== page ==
The name Tracy Flick is often used as short-hand for ambitious women in the US political field and mostly as an insult due to her manipulative tactics, mad nostril flaring and highly strung composure. Flick (a wickedly funny Reese Witherspoon) is the bouncy ball of arrogance at the centre of Election, ingrained in popular culture thanks to director Alexander Payne, who also claims that President Barack Obama told him Election is his favourite political satire.
Jane Bodine (Sandra Bullock munching endlessly on potato chips and delighting with physical comedy), the spin doctor in David Gordon Green’s Our Brand Is Crisis, is something of a spiritual descendant of Flick in that she too possesses a massive ego and the desire to win by any means necessary. You can imagine that Bodine had the same zealous attitude as Flick in her younger days.
On meeting Bodine at the start of Our Brand Is Crisis it’s clear that her days spent backstabbing and playing dirty tricks have taken their toll. She’s living a hermit-like existence, but is easily persuaded back into the game to take on the role of puppet master as a strategist where she’s up against a former nemesis. And so a Machiavellian personality contest plays out in both the real world and high-school campaigns where rivalry emerges via personal grudges. Alexander Payne and Jim Taylor put forward a strong case that people inherently don’t change who they are, whereas David Gordon Green and screenwriter Peter Straughan instead posit a crisis of conscience.
Election is based on the novel by Tom Perrotta who was inspired by the 1992 US presidential election that saw Ross Perot, Bill Clinton and George W Bush go up against one another. Payne’s second feature was released in 1999 after the Monica Lewinsky incident came to light and created a media frenzy and it too features a salacious sex scandal involving a man in a powerful position. Our Brand Is Crisis was also born out of reality, taking its name from the Rachel Boynton documentary which explored the 2002 Bolivian Presidential campaign.
Both films skewer political ethics but it is Election, thanks to Payne’s acerbic wit, which takes the clear lead in its mockery of the campaigning system. And by allowing the viewer into the mind-set of each of the candidates with use of narrative voiceover Payne ensures all their deluded points of view are equally and hilariously represented.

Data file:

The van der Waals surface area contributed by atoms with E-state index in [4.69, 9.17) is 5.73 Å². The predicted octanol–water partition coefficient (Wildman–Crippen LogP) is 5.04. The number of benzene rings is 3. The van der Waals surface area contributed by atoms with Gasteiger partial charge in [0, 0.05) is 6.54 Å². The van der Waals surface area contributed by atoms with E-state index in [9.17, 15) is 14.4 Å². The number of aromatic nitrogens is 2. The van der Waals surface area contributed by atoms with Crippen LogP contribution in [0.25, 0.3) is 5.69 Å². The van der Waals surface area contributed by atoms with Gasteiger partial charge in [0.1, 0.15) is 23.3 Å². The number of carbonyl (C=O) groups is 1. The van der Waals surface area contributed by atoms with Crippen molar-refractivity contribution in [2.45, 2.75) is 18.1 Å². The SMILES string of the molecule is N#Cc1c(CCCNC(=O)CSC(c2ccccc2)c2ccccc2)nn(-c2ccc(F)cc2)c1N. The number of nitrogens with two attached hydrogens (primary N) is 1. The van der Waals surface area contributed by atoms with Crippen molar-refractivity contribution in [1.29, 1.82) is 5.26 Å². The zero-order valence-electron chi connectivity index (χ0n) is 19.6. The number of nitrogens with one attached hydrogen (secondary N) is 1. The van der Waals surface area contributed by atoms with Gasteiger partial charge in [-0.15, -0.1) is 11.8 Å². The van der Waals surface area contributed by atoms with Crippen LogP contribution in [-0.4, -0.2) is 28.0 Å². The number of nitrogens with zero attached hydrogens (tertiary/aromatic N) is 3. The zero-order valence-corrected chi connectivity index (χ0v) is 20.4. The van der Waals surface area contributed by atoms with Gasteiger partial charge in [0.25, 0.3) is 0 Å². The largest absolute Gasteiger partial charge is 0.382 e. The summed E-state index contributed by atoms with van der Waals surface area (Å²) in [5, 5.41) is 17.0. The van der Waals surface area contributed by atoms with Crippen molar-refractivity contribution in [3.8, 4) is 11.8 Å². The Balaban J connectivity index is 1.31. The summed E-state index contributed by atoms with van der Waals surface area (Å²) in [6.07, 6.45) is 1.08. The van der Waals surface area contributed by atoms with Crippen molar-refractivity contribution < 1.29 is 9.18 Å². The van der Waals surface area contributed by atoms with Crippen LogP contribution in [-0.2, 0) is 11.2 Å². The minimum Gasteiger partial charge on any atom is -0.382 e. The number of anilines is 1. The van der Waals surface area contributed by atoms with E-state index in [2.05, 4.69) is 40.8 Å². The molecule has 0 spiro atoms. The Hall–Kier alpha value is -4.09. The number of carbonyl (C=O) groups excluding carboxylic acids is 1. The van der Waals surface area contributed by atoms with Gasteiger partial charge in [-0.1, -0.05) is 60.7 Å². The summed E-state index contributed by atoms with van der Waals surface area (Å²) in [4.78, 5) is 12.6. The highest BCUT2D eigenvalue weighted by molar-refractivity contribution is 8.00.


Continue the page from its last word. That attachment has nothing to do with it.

Our Brand Is Crisis is much more interested in Bodine’s personal evolution as she makes her comeback in the political arena. As barbed comments fly between her and opposing consultant Pat Candy (Billy Bob Thornton) their back and forth comes across as two petty teenagers attempting to outsmart one another. Throughout the film Bodine exhibits traits of each of the competitors from Election. At times, she is as scheming and underhanded as social studies teacher Jim McAllister (Matthew Broderick), whose dislike for Flick culminates in him using unsuspecting jock Paul Metzler (Chris Klein) as a pawn in his vicious campaign to take her down.
Bodine’s disregard for the repercussions of her actions are a part of her job, but on meeting local residents in La Paz she takes on more of a radical stance akin to Tammy Metzler (essentially a late ’90s version of Russell Brand who encourages the student body to wave their right to vote). Aside from Tammy, no one else in Election learns any real lessons and she gains power from opting out, which is something Bodine appears to have done by the end of Our Brand Is Crisis.
Published 21 Jan 2016
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